Study and analysis of service delivery strategy for industrial systems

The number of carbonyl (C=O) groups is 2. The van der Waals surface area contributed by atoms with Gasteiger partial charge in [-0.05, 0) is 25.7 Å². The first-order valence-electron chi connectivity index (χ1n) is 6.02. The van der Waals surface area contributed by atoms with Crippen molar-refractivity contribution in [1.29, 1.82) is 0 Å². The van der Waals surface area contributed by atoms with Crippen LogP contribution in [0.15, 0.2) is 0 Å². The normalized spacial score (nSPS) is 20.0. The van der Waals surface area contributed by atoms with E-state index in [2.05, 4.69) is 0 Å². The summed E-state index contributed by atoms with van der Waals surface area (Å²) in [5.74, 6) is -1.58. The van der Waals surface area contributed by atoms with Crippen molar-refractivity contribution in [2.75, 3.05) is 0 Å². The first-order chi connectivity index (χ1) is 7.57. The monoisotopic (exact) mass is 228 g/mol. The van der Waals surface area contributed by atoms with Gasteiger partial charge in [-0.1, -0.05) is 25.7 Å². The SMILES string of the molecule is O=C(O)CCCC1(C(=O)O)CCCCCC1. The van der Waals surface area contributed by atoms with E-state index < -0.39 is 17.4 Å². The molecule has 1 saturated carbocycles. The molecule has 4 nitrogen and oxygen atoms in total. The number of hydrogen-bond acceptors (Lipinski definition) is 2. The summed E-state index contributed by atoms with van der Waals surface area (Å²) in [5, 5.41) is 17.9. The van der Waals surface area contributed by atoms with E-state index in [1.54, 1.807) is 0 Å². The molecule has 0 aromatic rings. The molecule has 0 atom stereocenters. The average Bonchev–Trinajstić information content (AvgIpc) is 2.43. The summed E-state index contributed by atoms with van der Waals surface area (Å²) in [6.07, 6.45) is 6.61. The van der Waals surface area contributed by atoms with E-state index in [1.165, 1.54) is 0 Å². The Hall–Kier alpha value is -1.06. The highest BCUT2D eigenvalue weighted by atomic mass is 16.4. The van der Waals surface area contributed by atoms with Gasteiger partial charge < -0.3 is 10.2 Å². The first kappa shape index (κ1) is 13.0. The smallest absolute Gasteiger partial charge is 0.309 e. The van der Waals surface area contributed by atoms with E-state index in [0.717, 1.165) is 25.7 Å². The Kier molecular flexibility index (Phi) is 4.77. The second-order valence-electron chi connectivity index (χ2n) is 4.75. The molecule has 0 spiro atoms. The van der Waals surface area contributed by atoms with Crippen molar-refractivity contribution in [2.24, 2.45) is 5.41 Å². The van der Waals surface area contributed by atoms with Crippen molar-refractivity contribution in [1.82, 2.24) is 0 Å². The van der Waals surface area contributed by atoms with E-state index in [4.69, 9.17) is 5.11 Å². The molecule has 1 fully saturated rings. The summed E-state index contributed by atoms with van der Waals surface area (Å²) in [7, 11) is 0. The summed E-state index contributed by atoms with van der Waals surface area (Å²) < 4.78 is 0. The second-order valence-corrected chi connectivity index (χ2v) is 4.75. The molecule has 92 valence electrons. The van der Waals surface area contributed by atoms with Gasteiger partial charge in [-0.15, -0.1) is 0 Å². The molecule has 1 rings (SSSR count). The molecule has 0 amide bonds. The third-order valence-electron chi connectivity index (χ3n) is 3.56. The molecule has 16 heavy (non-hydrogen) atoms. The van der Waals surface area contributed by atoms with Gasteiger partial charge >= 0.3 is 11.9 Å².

Abstract: As industrial products become more advanced and complex, the role of product support in performance optimisation becomes a critical issue for manufacturers and customers. Manufacturers often sell products with different forms and levels of product support. Included within this range of product support services are activities such as direct product support and more indirect customer support (e.g. training). Research studies have demonstrated that customer dissatisfaction is not so much a problem of gaps between required services and delivered services as much as it is a gap between required services and delivery of those services in a manner that most precisely supports customer activities. To achieve a level of customer satisfaction that leads to a win-win situation for both parties, service providers (original equipment manufacturers or independent service providers) must develop and then follow-through with an effective service delivery strategy. The focus of the work reported on in this thesis is the investigation of engineering factors/parameters that normally influence the development of service delivery strategies that encompass reliability, maintainability and so on. To achieve an competitive and effective service delivery strategy it is necessary to also analyse/consider such non-engineering factors as geographical location, customer maintenance strategies, operational requirements, operating environments, manufacturers/service provider own capability. Emphasized is that the key to a successful service delivery strategy lies in understanding individual customer requirements and needs. Through this philosophy, service delivery is then dimensioned based on actual requirements and needs. A comprehensive service delivery strategy must go beyond a focus on product or operating characteristics to include a "Total Care Solution Approach" which aims at delivering services that fully support customers' activity. In the research reported a framework for the development of a service delivery strategy that considers product characteristics and other influencing factors is presented. Additionally, the role of negotiation in delivering optimum service delivery is analysed through a study of existing practices within manufacturing and service companies in Sweden and Norway.
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